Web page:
Youth reporters: Turning cell phones into microphones

Youth reporters Uganda

Youth reporters learn how to conduct interviews with their cellphones. (Photo: DW Akademie)

How do you turn young Ugandans who love listening to the radio into Ugandan youth reporters working for their favourite radio station? How can they deliver reports, vox pops, or their own opinions, without fancy microphones and recording devices at their service? Well, they have phones, haven’t they!

Youths in Kampala and Jinja have been turning their phones into radio microphones for eight months now. By calling a toll free number at Radio One, Akaboozi, Smart FM or NBS, they reach a software that records what they have to say. The professional producers at these stations can find the youth reporters’ contributions on their computers. These mp3-files can then easily be edited and broadcast immediately.

That’s how you turn young Ugandans into youth reporters, and radio stations into favourite radio stations of young people: By letting them participate in “Let’s talk about it!”, a project run by Deutsche Welle Akademie and GIZ in conjunction with youth groups and students of Makerere University.

Here’s John Kato from the youth group “Jinja Joint Development Association” conducting interviews with his ordinary cell phone, thereby handing in a vox pop on the highly controversial Anti Pornography act, known on the streets of Uganda as the “Anti Miniskirt Law”:

JJODA video: Interview on Uganda´s new Anti-Miniskirt Law, (OV) 1’49”

“Let’s talk about it!” is a highly innovative and forward-looking project for dedicated youth groups and radio stations aiming at promoting basic human and children’s rights. It makes the big group of young Ugandans experience rights like freedom of speech and press freedom. It wants to give youths a platform for their topics and concerns, an opportunity to speak their minds. Youth and children constitute more than 70 percent of Ugandas population, the countries destiny lies in their hands. Yet they don’t play an active role in decision making processes of the country, which is traditionally characterised by the principle of seniority.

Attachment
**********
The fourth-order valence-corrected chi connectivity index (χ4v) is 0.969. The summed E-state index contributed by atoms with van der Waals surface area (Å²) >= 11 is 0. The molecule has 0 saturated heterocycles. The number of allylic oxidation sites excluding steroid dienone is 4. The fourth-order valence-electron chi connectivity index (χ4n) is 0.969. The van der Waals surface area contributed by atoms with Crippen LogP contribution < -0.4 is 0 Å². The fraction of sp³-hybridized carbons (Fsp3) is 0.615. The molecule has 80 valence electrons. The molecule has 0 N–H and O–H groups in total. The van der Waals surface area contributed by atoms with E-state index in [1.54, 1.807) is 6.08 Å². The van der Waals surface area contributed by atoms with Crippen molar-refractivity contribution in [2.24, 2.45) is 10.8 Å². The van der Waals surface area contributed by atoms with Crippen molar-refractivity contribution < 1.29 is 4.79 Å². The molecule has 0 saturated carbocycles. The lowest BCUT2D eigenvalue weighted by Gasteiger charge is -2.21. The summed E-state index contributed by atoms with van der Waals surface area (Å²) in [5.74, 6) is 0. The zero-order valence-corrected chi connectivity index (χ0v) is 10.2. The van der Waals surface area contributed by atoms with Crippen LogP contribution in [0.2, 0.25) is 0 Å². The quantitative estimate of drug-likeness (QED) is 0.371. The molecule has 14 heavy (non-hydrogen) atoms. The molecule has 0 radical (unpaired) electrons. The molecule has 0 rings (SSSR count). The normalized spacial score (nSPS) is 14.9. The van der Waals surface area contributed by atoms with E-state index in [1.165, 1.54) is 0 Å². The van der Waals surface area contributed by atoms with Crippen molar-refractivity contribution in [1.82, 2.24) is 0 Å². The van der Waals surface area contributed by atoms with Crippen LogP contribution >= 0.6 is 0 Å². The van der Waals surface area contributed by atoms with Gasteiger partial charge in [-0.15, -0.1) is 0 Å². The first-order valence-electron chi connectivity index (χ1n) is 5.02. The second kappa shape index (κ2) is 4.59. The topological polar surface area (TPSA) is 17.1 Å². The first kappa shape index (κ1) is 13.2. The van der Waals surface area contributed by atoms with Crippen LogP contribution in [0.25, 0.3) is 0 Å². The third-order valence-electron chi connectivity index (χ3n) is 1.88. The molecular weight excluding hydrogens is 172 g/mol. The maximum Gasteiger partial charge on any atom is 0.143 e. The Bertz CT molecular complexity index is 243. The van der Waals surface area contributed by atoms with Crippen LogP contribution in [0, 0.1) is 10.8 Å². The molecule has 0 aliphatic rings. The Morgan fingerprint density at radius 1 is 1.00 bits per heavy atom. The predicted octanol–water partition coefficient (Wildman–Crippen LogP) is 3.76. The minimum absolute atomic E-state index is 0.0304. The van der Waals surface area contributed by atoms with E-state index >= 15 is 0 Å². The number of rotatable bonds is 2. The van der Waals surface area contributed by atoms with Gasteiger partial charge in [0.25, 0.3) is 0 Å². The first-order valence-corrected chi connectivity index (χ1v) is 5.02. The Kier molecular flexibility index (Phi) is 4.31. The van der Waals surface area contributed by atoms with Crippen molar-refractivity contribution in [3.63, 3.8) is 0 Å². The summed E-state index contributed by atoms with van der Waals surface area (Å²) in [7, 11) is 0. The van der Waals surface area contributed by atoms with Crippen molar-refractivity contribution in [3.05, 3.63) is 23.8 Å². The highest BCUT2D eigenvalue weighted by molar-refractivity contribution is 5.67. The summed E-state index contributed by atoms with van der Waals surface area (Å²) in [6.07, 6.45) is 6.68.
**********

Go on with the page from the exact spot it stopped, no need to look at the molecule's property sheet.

The partaking radio stations are embracing the project and have been broadcasting more programmes focusing on the topics of their young listeners. At Radio One in Kampala for instance, tuition fees for students were discussed in their dedicated morning show, using recordings from youth reporters and live call ins:

10.22 – 11.20, voice of the show host plus call in: “we are discussing….all things should have one uniform.”

Other shows are giving an opportunity for the youths to voice their opinions on domestic problems, unemployment among young people, or the quality of schools in Uganda. Or they simply talk about their favourite music and fashion styles. At “Let’s talk about it!”, anything goes – it’s about freedom of speech after all! Check out the training blog to find out more.

Natascha Schwanke, coordinator of the project at Deutsche Welle Akademie in Bonn, Germany, is happy with the course and the results of “Let’s talk about it!” so far: “When we started we hadn’t realized how difficult it actually is for youth to participate, simply because the lines will be blocked by older callers. I’m happy to see the huge effect & great appreciation from listeners, youths & radio staff on just hearing young people speaking their minds.”

by Antje Deistler, DW Akademie

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